Home World Asia News Yoo Byung-eun: Fugitive Sewol ferry boss confirmed dead

Yoo Byung-eun: Fugitive Sewol ferry boss confirmed dead

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South Korean police has confirmed that a body they found in June is that of Yoo Byung-eun, the fugitive boss of the operator of Sewol ferry that sank in April, killing more than 300 people.

Billionaire businessman Yoo Byung-eun went missing shortly after the disaster, sparking a massive manhunt.

DNA samples from the body matched those of Yoo Byung-eun’s brother, police spokesman Woo Hyung-ho said.

Police had wanted to question Yoo Byung-eun on possible criminal negligence charges.

Yoo Byung-eun, 73, was head of the family that owned ferry operator Chonghaejin Marine Co.

Yoo Byung-eun went missing shortly after the Sewol ferry disaster, sparking a massive manhunt

Yoo Byung-eun went missing shortly after the Sewol ferry disaster, sparking a massive manhunt

He went on the run shortly after the Sewol ferry, whose passengers were mostly schoolchildren, went down near Jindo island.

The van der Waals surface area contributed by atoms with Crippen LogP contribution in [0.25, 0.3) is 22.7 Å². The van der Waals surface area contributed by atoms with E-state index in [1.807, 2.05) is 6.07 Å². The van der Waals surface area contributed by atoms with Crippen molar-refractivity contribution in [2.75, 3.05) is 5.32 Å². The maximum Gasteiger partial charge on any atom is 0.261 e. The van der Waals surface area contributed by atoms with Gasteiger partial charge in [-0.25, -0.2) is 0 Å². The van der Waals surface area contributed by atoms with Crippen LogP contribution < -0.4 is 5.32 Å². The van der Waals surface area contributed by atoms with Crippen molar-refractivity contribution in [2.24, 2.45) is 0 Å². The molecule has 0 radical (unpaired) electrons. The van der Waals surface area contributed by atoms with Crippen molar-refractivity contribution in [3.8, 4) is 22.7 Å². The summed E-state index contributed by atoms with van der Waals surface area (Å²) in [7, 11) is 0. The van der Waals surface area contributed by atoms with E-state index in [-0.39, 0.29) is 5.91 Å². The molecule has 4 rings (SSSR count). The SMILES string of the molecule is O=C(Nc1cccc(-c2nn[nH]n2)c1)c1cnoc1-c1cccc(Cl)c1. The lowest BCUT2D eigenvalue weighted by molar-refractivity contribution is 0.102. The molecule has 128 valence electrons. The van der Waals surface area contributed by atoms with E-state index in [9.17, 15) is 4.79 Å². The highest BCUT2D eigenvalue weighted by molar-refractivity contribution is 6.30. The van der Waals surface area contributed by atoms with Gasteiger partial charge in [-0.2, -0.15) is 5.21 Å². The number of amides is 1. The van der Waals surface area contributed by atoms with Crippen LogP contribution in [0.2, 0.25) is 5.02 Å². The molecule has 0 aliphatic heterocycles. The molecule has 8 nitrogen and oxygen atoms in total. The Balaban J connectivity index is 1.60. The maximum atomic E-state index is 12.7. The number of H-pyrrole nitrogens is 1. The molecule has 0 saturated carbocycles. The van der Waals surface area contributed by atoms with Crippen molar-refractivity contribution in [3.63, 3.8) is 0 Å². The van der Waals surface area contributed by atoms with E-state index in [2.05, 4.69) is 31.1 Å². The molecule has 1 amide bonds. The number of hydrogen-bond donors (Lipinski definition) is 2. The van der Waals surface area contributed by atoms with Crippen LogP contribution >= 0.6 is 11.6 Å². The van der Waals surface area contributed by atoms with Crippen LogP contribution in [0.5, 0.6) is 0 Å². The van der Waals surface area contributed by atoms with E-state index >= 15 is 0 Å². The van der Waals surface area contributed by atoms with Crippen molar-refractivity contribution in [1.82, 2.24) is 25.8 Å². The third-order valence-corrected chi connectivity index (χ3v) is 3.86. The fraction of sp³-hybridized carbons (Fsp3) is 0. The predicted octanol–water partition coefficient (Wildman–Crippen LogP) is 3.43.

Yonhap news agency reported that police found a heavily decomposed body last month in a plum field in Suncheon, a city 186 miles south of Seoul.

Yoo Byung-eun was wanted for questioning on possible charges of embezzlement and criminal negligence, as prosecutors investigate whether the disaster was caused by mismanagement.

Many of his family members have been arrested and his daughter, who lives in France, is currently fighting an extradition bid. His eldest son is still on the run.

In June, some 6,000 police officers stormed a church complex in Anseong city belonging to Yoo Byung-eun.

Four church followers were detained on charges of assisting his escape and police said they were looking for several more who had helped the billionaire.

Outside the church, supporters held up a large banner that read: “We’ll protect Yoo Byung-eun even if 100,000 church members are all arrested.”


A reward of 500 million won ($490,000) had been offered for information leading to Yoo Byung-eun’s capture and 100 million won for that of his son, Yoo Dae-Kyun.

The sinking of the Sewol triggered widespread grief and anger at the government, which has promised to overhaul its bureaucracy and improve emergency response.

Two separate trials, one for Sewol ferry’s captain and crew, and another for Chonghaejin Marine Co officials, began last month.

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